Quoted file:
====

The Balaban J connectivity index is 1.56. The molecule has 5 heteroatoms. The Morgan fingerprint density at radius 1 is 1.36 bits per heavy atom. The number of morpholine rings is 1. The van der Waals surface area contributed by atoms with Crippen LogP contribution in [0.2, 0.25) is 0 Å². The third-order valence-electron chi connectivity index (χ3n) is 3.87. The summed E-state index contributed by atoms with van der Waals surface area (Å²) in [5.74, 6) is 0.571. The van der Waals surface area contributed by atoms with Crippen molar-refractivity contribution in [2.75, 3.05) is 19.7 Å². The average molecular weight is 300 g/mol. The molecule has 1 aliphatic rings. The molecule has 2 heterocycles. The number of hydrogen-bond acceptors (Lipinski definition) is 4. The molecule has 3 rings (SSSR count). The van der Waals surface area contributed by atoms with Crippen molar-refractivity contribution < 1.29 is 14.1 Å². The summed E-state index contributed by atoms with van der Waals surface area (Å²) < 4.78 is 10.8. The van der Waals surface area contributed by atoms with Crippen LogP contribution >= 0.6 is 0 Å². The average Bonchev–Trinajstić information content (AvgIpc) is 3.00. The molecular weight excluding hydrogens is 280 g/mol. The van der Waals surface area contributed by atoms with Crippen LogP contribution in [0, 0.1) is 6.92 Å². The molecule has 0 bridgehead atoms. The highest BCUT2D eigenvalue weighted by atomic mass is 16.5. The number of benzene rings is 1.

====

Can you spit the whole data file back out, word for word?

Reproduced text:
The Balaban J connectivity index is 1.56. The molecule has 5 heteroatoms. The Morgan fingerprint density at radius 1 is 1.36 bits per heavy atom. The number of morpholine rings is 1. The van der Waals surface area contributed by atoms with Crippen LogP contribution in [0.2, 0.25) is 0 Å². The third-order valence-electron chi connectivity index (χ3n) is 3.87. The summed E-state index contributed by atoms with van der Waals surface area (Å²) in [5.74, 6) is 0.571. The van der Waals surface area contributed by atoms with Crippen molar-refractivity contribution in [2.75, 3.05) is 19.7 Å². The average molecular weight is 300 g/mol. The molecule has 1 aliphatic rings. The molecule has 2 heterocycles. The number of hydrogen-bond acceptors (Lipinski definition) is 4. The molecule has 3 rings (SSSR count). The van der Waals surface area contributed by atoms with Crippen molar-refractivity contribution < 1.29 is 14.1 Å². The summed E-state index contributed by atoms with van der Waals surface area (Å²) < 4.78 is 10.8. The van der Waals surface area contributed by atoms with Crippen LogP contribution >= 0.6 is 0 Å². The average Bonchev–Trinajstić information content (AvgIpc) is 3.00. The molecular weight excluding hydrogens is 280 g/mol. The van der Waals surface area contributed by atoms with Crippen LogP contribution in [0, 0.1) is 6.92 Å². The molecule has 0 bridgehead atoms. The highest BCUT2D eigenvalue weighted by atomic mass is 16.5. The number of benzene rings is 1.